May 25, 2013 4:43 AM GMT
From Bloomberg Businessweek,
The U.S. government doesn’t deny that it engages in cyber espionage. “You’re not waiting for someone to decide to turn information into electrons and photons and send it,” says Hayden (former head of NSA and CIA under Bush). “You’re commuting to where the information is stored and extracting the information from the adversaries’ network. We are the best at doing it. Period.” The U.S. position is that some kinds of hacking are more acceptable than others—and the kind the NSA does is in keeping with unofficial, unspoken rules going back to the Cold War about what secrets are OK for one country to steal from another. “China is doing stuff you’re not supposed to do,” says Jacob Olcott, a principal at Good Harbor Security Risk Management, a Washington firm that advises hacked companies.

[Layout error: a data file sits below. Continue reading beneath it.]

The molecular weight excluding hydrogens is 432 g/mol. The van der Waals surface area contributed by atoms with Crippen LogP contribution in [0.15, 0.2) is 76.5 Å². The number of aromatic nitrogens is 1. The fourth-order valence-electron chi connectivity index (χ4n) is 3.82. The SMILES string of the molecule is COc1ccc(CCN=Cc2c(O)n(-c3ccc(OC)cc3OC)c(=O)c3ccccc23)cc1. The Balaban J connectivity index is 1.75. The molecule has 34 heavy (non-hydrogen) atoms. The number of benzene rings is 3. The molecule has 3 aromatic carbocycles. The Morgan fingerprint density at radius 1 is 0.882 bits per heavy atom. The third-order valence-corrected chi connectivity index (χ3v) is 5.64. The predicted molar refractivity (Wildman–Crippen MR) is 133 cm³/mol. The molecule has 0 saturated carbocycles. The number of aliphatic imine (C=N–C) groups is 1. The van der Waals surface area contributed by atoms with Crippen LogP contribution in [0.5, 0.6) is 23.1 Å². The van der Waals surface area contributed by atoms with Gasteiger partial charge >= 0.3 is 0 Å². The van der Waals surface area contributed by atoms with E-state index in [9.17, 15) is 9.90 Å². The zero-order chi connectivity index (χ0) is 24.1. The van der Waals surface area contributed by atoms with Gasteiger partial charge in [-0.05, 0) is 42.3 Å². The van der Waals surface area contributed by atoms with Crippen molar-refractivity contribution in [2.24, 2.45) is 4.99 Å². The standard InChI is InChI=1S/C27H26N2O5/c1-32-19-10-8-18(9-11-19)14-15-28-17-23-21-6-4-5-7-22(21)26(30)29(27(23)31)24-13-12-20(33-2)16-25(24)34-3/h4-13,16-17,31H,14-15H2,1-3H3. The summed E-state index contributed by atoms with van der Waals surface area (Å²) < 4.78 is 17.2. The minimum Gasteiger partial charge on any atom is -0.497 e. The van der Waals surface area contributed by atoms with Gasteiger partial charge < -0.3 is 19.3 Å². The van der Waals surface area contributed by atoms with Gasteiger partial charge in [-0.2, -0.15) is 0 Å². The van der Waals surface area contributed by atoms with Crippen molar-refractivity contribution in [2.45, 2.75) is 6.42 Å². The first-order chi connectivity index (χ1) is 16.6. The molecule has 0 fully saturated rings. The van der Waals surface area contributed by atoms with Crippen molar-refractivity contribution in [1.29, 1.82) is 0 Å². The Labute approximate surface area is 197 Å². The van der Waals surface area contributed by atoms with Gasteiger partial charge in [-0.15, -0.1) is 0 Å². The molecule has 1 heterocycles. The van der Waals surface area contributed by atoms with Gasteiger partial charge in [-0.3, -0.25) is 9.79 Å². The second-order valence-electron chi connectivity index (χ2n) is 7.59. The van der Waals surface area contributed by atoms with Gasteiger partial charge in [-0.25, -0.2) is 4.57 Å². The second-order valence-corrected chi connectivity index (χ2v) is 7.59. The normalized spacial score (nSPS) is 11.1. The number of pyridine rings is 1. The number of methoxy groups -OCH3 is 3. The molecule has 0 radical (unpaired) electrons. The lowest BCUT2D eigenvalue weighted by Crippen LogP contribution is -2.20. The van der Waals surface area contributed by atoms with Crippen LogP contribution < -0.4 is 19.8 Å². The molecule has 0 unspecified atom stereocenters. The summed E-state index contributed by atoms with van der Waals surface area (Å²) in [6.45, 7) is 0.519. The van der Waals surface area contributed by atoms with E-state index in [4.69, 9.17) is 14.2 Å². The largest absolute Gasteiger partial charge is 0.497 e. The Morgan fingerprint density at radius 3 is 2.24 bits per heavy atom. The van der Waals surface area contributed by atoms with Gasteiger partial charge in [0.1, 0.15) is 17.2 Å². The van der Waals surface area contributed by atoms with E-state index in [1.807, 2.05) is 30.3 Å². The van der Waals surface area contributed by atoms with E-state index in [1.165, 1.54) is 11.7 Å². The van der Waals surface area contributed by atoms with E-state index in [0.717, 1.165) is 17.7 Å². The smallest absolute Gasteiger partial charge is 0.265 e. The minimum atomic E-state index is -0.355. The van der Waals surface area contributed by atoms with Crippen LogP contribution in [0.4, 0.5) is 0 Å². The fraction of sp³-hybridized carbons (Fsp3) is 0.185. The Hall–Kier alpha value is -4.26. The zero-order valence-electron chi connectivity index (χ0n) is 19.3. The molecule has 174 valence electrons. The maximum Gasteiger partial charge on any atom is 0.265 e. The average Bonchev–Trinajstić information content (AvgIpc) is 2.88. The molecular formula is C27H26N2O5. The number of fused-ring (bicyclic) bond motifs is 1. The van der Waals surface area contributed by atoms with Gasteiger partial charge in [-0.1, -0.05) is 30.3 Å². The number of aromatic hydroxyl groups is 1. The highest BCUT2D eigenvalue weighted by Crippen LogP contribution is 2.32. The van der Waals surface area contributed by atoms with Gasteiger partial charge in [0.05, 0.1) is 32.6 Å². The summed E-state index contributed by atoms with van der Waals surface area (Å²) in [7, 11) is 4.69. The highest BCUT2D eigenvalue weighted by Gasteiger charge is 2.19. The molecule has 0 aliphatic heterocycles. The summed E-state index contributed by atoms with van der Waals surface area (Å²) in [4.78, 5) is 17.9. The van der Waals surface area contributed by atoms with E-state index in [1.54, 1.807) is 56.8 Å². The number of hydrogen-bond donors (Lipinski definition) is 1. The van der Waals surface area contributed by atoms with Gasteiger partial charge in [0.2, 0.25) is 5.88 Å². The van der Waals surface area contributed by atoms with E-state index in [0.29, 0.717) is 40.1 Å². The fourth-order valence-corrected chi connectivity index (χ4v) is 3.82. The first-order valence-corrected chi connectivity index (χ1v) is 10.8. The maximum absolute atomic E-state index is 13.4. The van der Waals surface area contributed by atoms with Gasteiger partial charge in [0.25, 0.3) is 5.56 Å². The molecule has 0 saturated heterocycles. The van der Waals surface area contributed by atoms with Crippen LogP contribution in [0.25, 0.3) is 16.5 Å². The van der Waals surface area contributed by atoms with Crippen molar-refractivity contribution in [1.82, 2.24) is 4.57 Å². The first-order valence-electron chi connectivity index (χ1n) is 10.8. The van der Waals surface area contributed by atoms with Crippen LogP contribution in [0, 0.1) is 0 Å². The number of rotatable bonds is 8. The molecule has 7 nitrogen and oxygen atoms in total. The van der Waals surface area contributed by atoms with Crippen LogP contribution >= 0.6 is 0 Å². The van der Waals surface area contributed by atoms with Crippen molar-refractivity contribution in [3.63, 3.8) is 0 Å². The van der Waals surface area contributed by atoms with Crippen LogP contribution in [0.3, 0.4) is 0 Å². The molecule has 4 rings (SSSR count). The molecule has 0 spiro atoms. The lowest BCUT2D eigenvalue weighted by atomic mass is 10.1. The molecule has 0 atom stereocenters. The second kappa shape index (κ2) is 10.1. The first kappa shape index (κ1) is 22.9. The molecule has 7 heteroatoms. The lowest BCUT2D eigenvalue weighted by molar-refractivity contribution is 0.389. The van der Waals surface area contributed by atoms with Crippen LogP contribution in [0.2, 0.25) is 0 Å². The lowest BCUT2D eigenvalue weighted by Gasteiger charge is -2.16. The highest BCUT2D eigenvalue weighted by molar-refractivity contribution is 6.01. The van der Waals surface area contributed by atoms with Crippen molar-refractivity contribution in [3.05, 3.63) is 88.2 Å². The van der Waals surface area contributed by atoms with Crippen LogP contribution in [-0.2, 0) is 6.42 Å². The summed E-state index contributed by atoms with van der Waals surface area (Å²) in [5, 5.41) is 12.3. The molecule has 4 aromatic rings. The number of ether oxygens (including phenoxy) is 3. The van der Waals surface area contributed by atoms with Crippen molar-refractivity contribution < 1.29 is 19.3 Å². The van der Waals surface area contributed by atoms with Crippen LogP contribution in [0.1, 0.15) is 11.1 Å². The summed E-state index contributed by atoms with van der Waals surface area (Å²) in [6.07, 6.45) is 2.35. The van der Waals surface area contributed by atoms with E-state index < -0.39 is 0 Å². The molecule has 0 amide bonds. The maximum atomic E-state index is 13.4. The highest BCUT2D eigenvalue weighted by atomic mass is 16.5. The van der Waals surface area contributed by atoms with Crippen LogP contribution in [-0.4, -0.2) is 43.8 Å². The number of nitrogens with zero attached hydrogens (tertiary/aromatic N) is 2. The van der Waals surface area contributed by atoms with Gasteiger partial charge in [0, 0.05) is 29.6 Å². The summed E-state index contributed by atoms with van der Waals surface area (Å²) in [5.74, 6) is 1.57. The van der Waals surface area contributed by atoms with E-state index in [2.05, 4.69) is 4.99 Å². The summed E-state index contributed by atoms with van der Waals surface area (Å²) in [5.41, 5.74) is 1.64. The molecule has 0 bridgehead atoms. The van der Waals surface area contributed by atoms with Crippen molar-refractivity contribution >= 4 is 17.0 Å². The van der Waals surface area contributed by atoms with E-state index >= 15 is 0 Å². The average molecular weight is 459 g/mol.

Intelligence officials say one way to exert pressure on China is to change the subject from spying to trade—threatening restrictions on imports of goods made using stolen technology, or withholding visas for employees of companies that make such products.
The bottom line: Using automated hacking tools, NSA cyberspies pilfer 2 petabytes of data every hour from computers worldwide.